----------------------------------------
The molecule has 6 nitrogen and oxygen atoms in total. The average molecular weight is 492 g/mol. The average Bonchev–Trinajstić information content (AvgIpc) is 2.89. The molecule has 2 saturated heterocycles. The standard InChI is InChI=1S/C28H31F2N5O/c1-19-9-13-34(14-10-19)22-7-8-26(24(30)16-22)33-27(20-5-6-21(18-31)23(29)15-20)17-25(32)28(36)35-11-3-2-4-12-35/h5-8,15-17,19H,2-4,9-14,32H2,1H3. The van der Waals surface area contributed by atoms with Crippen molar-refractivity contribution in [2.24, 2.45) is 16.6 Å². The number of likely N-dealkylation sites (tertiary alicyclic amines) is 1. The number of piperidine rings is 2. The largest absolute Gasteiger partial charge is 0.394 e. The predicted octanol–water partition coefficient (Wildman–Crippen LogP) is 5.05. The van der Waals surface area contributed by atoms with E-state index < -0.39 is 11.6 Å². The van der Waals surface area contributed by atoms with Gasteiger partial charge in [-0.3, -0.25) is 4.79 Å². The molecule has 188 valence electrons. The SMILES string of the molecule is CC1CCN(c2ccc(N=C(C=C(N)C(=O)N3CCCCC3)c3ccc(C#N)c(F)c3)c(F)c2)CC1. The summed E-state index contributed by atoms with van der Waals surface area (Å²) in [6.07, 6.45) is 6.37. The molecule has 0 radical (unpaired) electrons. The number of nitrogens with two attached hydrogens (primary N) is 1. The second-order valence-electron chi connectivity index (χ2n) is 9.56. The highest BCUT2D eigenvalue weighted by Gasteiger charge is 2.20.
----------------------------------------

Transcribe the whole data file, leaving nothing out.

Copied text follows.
The molecule has 6 nitrogen and oxygen atoms in total. The average molecular weight is 492 g/mol. The average Bonchev–Trinajstić information content (AvgIpc) is 2.89. The molecule has 2 saturated heterocycles. The standard InChI is InChI=1S/C28H31F2N5O/c1-19-9-13-34(14-10-19)22-7-8-26(24(30)16-22)33-27(20-5-6-21(18-31)23(29)15-20)17-25(32)28(36)35-11-3-2-4-12-35/h5-8,15-17,19H,2-4,9-14,32H2,1H3. The van der Waals surface area contributed by atoms with Crippen molar-refractivity contribution in [2.24, 2.45) is 16.6 Å². The number of likely N-dealkylation sites (tertiary alicyclic amines) is 1. The number of piperidine rings is 2. The largest absolute Gasteiger partial charge is 0.394 e. The predicted octanol–water partition coefficient (Wildman–Crippen LogP) is 5.05. The van der Waals surface area contributed by atoms with E-state index < -0.39 is 11.6 Å². The van der Waals surface area contributed by atoms with Gasteiger partial charge in [-0.3, -0.25) is 4.79 Å². The molecule has 188 valence electrons. The SMILES string of the molecule is CC1CCN(c2ccc(N=C(C=C(N)C(=O)N3CCCCC3)c3ccc(C#N)c(F)c3)c(F)c2)CC1. The summed E-state index contributed by atoms with van der Waals surface area (Å²) in [6.07, 6.45) is 6.37. The molecule has 0 radical (unpaired) electrons. The number of nitrogens with two attached hydrogens (primary N) is 1. The second-order valence-electron chi connectivity index (χ2n) is 9.56. The highest BCUT2D eigenvalue weighted by Gasteiger charge is 2.20.